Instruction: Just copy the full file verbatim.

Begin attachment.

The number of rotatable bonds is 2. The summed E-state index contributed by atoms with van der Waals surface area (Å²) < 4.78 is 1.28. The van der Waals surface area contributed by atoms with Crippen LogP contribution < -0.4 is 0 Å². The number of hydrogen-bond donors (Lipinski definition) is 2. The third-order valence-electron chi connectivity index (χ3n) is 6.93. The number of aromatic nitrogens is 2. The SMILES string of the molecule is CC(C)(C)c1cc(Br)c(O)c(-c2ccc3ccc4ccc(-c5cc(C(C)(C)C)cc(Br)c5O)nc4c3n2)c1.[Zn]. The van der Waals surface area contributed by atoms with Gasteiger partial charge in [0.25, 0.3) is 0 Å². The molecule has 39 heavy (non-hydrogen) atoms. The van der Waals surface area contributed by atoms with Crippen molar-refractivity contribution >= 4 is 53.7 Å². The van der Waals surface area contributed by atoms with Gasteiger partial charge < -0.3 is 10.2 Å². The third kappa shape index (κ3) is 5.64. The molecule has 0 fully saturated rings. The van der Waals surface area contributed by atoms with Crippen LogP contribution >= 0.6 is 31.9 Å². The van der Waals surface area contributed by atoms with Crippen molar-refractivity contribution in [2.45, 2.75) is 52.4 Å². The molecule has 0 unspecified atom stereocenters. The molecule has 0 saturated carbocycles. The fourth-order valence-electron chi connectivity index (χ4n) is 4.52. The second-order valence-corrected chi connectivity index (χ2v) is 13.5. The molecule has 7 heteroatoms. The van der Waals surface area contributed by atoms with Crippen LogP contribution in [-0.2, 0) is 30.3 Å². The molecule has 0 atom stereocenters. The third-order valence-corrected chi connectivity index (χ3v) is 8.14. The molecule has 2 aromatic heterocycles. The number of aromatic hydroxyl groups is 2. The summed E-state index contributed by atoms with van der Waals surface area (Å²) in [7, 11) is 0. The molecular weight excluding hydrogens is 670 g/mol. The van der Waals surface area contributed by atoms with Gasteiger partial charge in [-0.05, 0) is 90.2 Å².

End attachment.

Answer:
The number of rotatable bonds is 2. The summed E-state index contributed by atoms with van der Waals surface area (Å²) < 4.78 is 1.28. The van der Waals surface area contributed by atoms with Crippen LogP contribution < -0.4 is 0 Å². The number of hydrogen-bond donors (Lipinski definition) is 2. The third-order valence-electron chi connectivity index (χ3n) is 6.93. The number of aromatic nitrogens is 2. The SMILES string of the molecule is CC(C)(C)c1cc(Br)c(O)c(-c2ccc3ccc4ccc(-c5cc(C(C)(C)C)cc(Br)c5O)nc4c3n2)c1.[Zn]. The van der Waals surface area contributed by atoms with Gasteiger partial charge in [0.25, 0.3) is 0 Å². The molecule has 39 heavy (non-hydrogen) atoms. The van der Waals surface area contributed by atoms with Crippen molar-refractivity contribution >= 4 is 53.7 Å². The van der Waals surface area contributed by atoms with Gasteiger partial charge < -0.3 is 10.2 Å². The third kappa shape index (κ3) is 5.64. The molecule has 0 fully saturated rings. The van der Waals surface area contributed by atoms with Crippen LogP contribution >= 0.6 is 31.9 Å². The van der Waals surface area contributed by atoms with Crippen molar-refractivity contribution in [2.45, 2.75) is 52.4 Å². The molecule has 0 unspecified atom stereocenters. The molecule has 0 saturated carbocycles. The fourth-order valence-electron chi connectivity index (χ4n) is 4.52. The second-order valence-corrected chi connectivity index (χ2v) is 13.5. The molecule has 7 heteroatoms. The van der Waals surface area contributed by atoms with Crippen LogP contribution in [-0.2, 0) is 30.3 Å². The molecule has 0 atom stereocenters. The third-order valence-corrected chi connectivity index (χ3v) is 8.14. The molecule has 2 aromatic heterocycles. The number of aromatic hydroxyl groups is 2. The summed E-state index contributed by atoms with van der Waals surface area (Å²) in [7, 11) is 0. The molecular weight excluding hydrogens is 670 g/mol. The van der Waals surface area contributed by atoms with Gasteiger partial charge in [-0.05, 0) is 90.2 Å².